Is "no folder" apparoach compatible with external collaborations

Dear Experts

People that master SharePoint argue that folders are problematic and that we should use metadata instead.
But is this compatible with the need for sharing content or more specifically a subgroup of content with external collaborators?

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Anker74Asked:
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Neil RussellTechnical Development LeadCommented:
Your first consideration should be the security boundaries.  Who are the external people? What type of "Sharing"? Read only? Read write?

If you are sharing with externals then I would generally go for either a separate site collection completely or at the very very least a separate Library in your site that you limit them to having access to.
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QPRCommented:
I can't answer your question 100% for you as it is more about opinion, but I can talk from experience.
Despite what it says in the brochures, folders do have a place in SharePoint (Document sets themselves are simply a fancy content type based on folders).

Yes meta data should be the number 1 factor to enable grouping/filtering/searching and refining but I have found there are times when folders are a necessary evil (if you think they are evil) but then this meta data is also shown within folders so you it is not a one way or the other thing.

If you have libraries with a lot of content then you may encounter the max 5,000 items in a view scenario.
A view cannot show (retrieve) more than 5,000 items out of the box. You can raise this limit but this is inadvisable for performance reasons.

One way to get around this is using folders. Yes you can use filtered views (so long as you index the column(s) and your first filter criteria does not return more than 5,000)

Folders can be used to manage security within a library. You can break (and unfortunate term) security inheritance on a folder and apply specific security to it alone.

Folders (like document sets) can also be used to isolate content so you could (using your scenario) show the library in explorer view, right click the relevant folder and then select zip and email to <external collaborator>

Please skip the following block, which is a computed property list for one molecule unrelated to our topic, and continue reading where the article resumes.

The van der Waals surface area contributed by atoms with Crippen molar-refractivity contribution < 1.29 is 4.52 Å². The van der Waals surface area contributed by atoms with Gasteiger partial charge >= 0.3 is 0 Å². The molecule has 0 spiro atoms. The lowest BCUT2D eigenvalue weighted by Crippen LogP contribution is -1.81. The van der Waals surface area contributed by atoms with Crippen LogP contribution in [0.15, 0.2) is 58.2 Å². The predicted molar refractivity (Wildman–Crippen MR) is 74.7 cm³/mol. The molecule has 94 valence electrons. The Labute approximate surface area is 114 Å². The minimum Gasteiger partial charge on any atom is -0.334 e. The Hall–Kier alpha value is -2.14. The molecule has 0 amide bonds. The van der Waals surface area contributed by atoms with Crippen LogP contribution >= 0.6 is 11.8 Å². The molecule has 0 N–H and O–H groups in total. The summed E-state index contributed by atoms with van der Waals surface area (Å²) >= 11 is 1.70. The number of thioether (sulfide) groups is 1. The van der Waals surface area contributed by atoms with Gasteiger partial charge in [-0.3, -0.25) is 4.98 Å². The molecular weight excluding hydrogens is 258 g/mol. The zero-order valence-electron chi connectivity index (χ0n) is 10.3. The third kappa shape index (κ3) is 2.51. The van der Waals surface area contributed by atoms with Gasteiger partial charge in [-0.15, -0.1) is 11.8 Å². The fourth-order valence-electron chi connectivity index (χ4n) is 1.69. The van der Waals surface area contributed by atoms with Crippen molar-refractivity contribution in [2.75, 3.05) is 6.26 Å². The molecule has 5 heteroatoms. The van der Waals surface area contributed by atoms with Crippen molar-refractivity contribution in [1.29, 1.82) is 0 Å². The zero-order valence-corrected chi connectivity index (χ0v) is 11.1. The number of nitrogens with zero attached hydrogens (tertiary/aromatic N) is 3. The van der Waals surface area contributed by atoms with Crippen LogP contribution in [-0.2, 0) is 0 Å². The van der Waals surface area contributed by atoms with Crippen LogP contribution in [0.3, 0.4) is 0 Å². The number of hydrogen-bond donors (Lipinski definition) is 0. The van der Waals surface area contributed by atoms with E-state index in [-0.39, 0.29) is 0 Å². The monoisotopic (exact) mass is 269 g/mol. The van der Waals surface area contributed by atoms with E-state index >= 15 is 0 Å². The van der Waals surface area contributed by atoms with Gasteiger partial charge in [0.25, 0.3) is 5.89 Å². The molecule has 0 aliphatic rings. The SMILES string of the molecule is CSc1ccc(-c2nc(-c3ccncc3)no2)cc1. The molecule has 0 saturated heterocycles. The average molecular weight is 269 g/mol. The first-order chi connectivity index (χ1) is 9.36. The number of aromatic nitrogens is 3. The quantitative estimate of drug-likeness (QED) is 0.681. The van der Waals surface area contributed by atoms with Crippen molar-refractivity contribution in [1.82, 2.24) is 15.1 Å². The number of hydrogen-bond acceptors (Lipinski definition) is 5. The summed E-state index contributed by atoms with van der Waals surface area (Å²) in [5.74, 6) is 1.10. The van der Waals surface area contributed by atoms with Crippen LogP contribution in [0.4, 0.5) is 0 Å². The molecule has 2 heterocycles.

In other words, it is horses for courses. Folders are fine if you have a need for them. The thing to avoid is using folders for the sake of them becasue your users are more comfortable with a drill down approach of subfolders like they may be used to in a file share. I have seen document libraries with little or no meta data and the subfolders named in order to describe their contents. That is silly IMHO
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martushaProduct managerCommented:
Folders is nice stuff, if they are used with head. And folders also could have their own metadata (using Folder content type).
QPR wrore very well about it.
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Anker74Author Commented:
Sorry for my late response and thank you for your comments.

The situation I am trying to solve is like this.
Project folder (Shared between internal teammembers)
 - Subfolder1
 - - Content within subfolder1
 - Subfolder 2 (Shared with external collaborator)
 - - Content within subfolder 2

All items related to the project are placed in "Project folder".
Items in "Subfolder 2" needs to be shared (read & write access) with external collaborator.

I am trying to figure out if SharePoint could be our Dropbox replacement, because Dropboc cannot do the above described situation.
Thanks
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QPRCommented:
Yes you can go to folder permissions for folder 2, break inheritance and add the contractor as having contribute permissions
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Anker74Author Commented:
Okey, thanks
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